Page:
HollywoodChicago.com RSS   Facebook   HollywoodChicago.com on Twitter   Free Giveaway E-mail   

Film Review: ‘Keep the Lights On’ Plays Like Memory of Doomed Relationship

Printer-friendly versionPrinter-friendly versionE-mail page to friendE-mail page to friendPDF versionPDF version
No votes yet

CHICAGO – Ira Sachs’ intimate “Keep the Lights On” is about the intersection of love and addiction and how the two can rarely exist in the same relationship. It is reportedly at least semi-autobiographical and the film undeniably has the feeling of memory, both in its emotional honesty and its episodic nature. It is a film in which we see snapshots of a long-term love affair that seems doomed from the start. The raw truth of much of it is strong enough to make the sometimes frustrating structure forgivable.

HollywoodChicago.com Oscarman rating: 3.5/5.0
Rating: 3.5/5.0

One man meets another for a casual sex encounter, after which the closeted of the two says, “I have a girlfriend, by the way. So, don’t get your hope up.” It probably should have ended there. But it doesn’t. Erik (Thure Lindhardt) is a documentary filmmaker who seems to lack a lot of focus in his life, something his sister Karen (Paprika Steen) is quick to point out. During a majority of “Keep the Lights On,” Erik is making a documentary about a barely-known filmmaker named Avery Willard. How he could spend so much of his life on a project that clearly couldn’t pay a bill is not overly explained but it does seem like an important theme, especially given the financial circles in which his new boyfriend runs.

StarRead Brian Tallerico’s full review of “Keep the Lights On” in our reviews section.

That new boyfriend is Paul (Zachary Booth), a handsome young man who is not only more closeted than Erik but faces significant demons of addiction. He disappears for large chunks of time and doesn’t respond to friends or family who try to get him help for his clear drug addiction. In one scene, Paul disappears from a dinner and the next time we see him it’s clear he’s been gone all night (although one doesn’t know if it’s the actual night of the dinner given the episodic nature of the film). As the film progresses, less and less of “Keep the Lights On” is about passion or love and more of it centers on Paul’s addiction.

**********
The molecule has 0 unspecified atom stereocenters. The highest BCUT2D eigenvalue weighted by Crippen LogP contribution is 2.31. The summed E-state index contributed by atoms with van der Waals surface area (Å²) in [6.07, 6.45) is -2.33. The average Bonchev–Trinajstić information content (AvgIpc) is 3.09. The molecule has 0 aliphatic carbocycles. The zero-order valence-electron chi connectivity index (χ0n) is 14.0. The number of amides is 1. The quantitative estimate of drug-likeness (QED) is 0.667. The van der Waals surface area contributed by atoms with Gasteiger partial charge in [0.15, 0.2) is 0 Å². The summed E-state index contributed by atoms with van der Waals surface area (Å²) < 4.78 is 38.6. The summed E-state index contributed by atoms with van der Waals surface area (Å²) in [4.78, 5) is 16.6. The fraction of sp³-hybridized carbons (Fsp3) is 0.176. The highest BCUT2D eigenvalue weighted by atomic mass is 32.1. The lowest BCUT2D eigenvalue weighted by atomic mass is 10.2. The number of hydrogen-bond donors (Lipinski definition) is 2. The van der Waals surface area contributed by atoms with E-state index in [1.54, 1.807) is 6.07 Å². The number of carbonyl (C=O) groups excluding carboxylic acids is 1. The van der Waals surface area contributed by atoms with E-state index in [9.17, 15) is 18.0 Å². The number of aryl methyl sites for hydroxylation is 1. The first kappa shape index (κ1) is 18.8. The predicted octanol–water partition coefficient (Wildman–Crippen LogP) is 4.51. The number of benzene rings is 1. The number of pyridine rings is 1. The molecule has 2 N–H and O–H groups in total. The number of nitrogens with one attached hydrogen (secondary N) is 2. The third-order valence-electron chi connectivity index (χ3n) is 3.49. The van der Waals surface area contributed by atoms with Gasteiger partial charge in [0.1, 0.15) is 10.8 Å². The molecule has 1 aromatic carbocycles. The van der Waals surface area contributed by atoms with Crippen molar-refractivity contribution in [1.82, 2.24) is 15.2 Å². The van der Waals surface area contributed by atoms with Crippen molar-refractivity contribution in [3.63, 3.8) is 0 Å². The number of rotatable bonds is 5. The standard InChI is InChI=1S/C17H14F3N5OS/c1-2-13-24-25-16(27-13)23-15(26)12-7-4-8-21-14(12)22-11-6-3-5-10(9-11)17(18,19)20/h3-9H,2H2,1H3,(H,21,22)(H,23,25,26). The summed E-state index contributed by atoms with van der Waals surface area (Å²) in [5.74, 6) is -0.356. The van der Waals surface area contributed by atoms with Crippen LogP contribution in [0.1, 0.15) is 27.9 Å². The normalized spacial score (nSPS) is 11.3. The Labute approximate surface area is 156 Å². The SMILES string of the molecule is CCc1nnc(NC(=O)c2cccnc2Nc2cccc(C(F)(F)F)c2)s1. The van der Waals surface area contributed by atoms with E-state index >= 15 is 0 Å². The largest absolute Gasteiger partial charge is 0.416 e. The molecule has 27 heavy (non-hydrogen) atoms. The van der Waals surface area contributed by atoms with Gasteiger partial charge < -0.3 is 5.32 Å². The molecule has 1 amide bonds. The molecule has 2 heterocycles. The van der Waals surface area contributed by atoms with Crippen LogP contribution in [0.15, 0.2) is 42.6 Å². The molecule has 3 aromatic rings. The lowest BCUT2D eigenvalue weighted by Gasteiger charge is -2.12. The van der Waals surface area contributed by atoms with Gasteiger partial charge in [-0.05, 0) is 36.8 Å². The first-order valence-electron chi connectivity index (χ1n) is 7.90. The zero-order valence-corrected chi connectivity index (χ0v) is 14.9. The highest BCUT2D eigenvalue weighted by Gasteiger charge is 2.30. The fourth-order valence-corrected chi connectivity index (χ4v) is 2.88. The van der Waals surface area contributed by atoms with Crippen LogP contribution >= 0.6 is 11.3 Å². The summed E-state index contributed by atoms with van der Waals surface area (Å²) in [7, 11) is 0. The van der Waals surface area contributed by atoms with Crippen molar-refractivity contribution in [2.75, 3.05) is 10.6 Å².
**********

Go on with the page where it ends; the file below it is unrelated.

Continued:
Can you save someone you only really know sexually? I think that “Keep the Lights On” purposefully leaves out much of the traditional romance elements of films like this one. Sure, Paul throws Erik a surprise birthday party and there seems to be some joy early on in their relationship that is rekindled later with a heartfelt Christmas present but the undertone from the beginning is certainly not one that implies these men were meant to be together. There’s a sense that this is a doomed relationship picture from nearly their first encounter as Paul quickly turns to drugs and long absences. Perhaps Sachs is sketching a portrait of a man who can’t focus on anything – career or love – long enough to save another from addiction even if part of him really wants to do so.

StarContinue reading for Brian Tallerico’s full “Keep the Lights On” review.

“Keep the Lights On” stars Thure Lindhardt, Zachary Booth, Julianne Nicholson, Paprika Steen, and Souleymane Sy Savane. It was written and directed by Ira Sachs. It opens at the Music Box Theatre in Chicago on October 26, 2012.

Keep the Lights On
Keep the Lights On
Photo credit: Music Box Films

Post new comment

The content of this field is kept private and will not be shown publicly.
CAPTCHA
This question is for testing whether you are a human visitor and to prevent spam submissions.
Image CAPTCHA
Enter the characters shown in the image.

Hot stories on the Web


User Login

Free Giveaway Mailing

TV, DVD, BLU-RAY & THEATER REVIEWS

  • 47 Ronin with Keanu Reeves

    CHICAGO – If you’ve ever wondered what the difference is between a director and a producer, let “47 Ronin” explain how the hierarchy of creativity hinders the evolution of even the most straightforward-sounding pitches. “47 Ronin” is the type of samurai movie set in Japan that features native actors speaking only English, while Keanu Reeves stars as an outsider clearly plunked into the picture for stateside star power.

  • A Field in England (teaser)

    CHICAGO – I can’t recommend this more. “A Field in England” is a flashback and a flash forward all at once. It’s impossible to watch without thinking of great counter culture cinema. In fact when I saw it at Fantastic Fest 2013 it played as part of a double bill with Ken Russell’s “The Devils” (1971). They made perfect cinematic companion pieces. Russell’s film concerned a wayward priest desperate to protect his 17th century city from corruption in the Church only to fall victim to group hysteria when he is, ironically, accused of witchcraft by a jealous nun.

Advertisement


HollywoodChicago.com on Twitter

archive

HollywoodChicago.com Top Ten Discussions
referendum
tracker